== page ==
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Two general questions about wave functions

  1. Apr 17, 2013 #1
    In my Physics I class, we started learning about wave functions in the form:

    y(x,t) = sin(kx ± ωt ± ∅) or y(x,t) = cos(kx ± ωt ± ∅)

    1) I saw a question where the wave function was structured as:

    y(x,t) = sin(ωt - kx + ∅)

    and the answers for the direction of the wave was in the +x direction.

    I thought I could rewrite the equation as y(x,t) = sin(-kx + ωt + ∅), meaning the direction is in the -x direction, as the symbol preceding the "ω" is positive. Obviously that was wrong, so how does it actually work?


    2) Also, just a random question I was wondering:

    If the derivative with respect to t (holding x constant) of the equations above give you the speed of a particle in the wave, what does the derivative with respect to x give you?

  2. jcsd
  3. Apr 17, 2013 #2


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    Propagation velocity is related to [itex]k[/itex] and [itex]\omega[/itex] through:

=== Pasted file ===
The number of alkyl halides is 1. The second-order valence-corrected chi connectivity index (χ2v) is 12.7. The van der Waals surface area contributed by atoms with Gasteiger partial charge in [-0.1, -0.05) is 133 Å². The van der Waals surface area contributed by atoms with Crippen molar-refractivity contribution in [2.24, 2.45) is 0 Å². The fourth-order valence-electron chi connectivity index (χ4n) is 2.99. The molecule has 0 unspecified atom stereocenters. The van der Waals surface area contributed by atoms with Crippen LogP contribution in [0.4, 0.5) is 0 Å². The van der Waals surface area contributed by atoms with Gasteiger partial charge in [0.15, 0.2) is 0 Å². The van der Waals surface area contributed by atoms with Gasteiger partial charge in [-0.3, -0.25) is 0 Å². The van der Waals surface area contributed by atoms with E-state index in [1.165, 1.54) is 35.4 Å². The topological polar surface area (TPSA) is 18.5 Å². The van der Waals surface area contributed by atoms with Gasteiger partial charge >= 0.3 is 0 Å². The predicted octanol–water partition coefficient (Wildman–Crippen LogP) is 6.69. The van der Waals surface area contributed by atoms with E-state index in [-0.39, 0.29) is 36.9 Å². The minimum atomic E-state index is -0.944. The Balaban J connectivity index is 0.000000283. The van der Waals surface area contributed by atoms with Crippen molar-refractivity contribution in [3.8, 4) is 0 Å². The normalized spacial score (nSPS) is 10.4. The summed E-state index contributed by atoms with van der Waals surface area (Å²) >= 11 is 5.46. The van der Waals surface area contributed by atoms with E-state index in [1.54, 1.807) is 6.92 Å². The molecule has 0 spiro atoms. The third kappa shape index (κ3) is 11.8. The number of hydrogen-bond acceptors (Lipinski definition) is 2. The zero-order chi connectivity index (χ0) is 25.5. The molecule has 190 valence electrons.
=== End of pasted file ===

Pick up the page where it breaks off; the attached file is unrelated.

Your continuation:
[itex]v = \omega/k[/itex]. So if you switch the sign of both [itex]\omega[/itex] and [itex]k[/itex], the sign of the velocity remains the same.
  4. Apr 18, 2013 #3

    Philip Wood

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    A subsidiary question: I've always preferred the 't first' version, y = A sin (wt - kx + phi), which is so clearly an oscillation (wrt time), with a phase that lags further and further behind with distance travelled by the wave. Yet most writers seem to prefer the 'x first' version. Why is this?
  5. Apr 18, 2013 #4
    oh, ok.
    so basically if either the k or ω is negative that would make it +x direction, so:

    y(x,t) = sin(ωt - kx + ∅) == y(x,t) = sin(kx - ωt + ∅)
  6. Apr 18, 2013 #5


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    Yeah, except that
    [itex] sin(\omega t - k x + \Phi) = sin(k x - \omega t + \Phi')[/itex]
    where [itex]\Phi' = \pi - \Phi[/itex].
  7. Apr 19, 2013 #6
    ok, i got it.
    thanks :)
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